An argument that the native adventurer and high Victorian author’s life was not “twain,” as it is sometimes presented, but unified by an unflagging belief in his own luck, a fierce social conscience, and a never-ending quest for money.
Wily, outspoken, socially insecure, and immensely talented, the man born Samuel Clemens set out to become the foremost humorous chronicler of American culture and character in the years between the Civil War and the end of the Gilded Age, a designation he invented. Kaplan (Gore Vidal, 1999, etc.; English Literature/Queens College) catalogues Clemens’s adventures on and off the Mississippi in prodigious if familiar detail. Leaving behind a far-from-idyllic boyhood in Hannibal, the future literary lion drifted from small-town newspaper jobs to riverboat piloting to prospecting in Nevada’s silver mines before lighting on his nom de plume and his great talent as a brilliant comic storyteller, cultural satirist, and wildly entertaining popular speaker. Twain’s novels and foreign correspondence brought him instant, enduring celebrity, his international lecture tours brought him affluence, and his charm and determination won him a wealthy Brahmin wife and a warm place in the literary society of Emerson, Beecher, James, and Howells. But a desire for a larger share of the period’s immense wealth and a gambler’s restlessness left him easy prey for flighty dreamers and con men. Though loved by friends and by a nation of admiring readers, Twain’s final years were haunted by illness, debt, the deaths of two of his three children and his wife, and his intense, growing bitterness toward those he felt had betrayed his trust. Kaplan reports that Twain’s last heir committed suicide in 1964. Yet his literary legacy remains more vital than that of any American writer, with the possible exception of his friend Henry James.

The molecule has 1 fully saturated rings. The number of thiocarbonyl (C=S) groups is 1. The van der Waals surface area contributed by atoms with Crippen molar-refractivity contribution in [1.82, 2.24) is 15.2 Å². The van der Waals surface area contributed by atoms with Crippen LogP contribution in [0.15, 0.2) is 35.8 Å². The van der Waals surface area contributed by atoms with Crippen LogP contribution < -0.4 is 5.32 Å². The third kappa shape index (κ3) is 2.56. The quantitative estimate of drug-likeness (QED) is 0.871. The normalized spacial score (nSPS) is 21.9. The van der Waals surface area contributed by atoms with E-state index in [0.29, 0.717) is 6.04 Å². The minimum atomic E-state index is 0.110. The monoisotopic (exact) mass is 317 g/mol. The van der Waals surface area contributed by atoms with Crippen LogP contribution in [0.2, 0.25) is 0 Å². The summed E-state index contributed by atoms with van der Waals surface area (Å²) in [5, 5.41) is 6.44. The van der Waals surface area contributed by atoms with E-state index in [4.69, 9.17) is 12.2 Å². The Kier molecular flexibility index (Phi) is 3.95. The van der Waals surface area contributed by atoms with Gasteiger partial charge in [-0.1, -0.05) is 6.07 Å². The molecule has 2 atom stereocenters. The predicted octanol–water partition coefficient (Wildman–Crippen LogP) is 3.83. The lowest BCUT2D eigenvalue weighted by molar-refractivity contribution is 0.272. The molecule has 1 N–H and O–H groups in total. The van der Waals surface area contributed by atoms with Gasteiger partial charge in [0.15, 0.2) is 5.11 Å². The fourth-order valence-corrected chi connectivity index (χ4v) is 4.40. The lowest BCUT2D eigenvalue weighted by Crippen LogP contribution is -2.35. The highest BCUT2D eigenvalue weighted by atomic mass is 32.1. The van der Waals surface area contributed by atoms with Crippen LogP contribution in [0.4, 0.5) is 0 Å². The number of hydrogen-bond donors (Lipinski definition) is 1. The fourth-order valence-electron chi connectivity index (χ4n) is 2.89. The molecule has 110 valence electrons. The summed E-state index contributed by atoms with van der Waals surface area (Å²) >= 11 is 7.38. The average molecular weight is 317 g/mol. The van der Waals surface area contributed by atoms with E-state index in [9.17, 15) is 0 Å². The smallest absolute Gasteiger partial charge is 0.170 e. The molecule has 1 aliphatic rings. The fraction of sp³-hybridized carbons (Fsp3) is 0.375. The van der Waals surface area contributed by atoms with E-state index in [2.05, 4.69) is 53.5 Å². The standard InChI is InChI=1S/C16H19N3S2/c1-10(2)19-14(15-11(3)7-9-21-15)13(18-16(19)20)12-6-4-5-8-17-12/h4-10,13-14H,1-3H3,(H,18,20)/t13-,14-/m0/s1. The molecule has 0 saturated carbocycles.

No real surprises here, but a welcome reminder of the contributions of a great American social critic.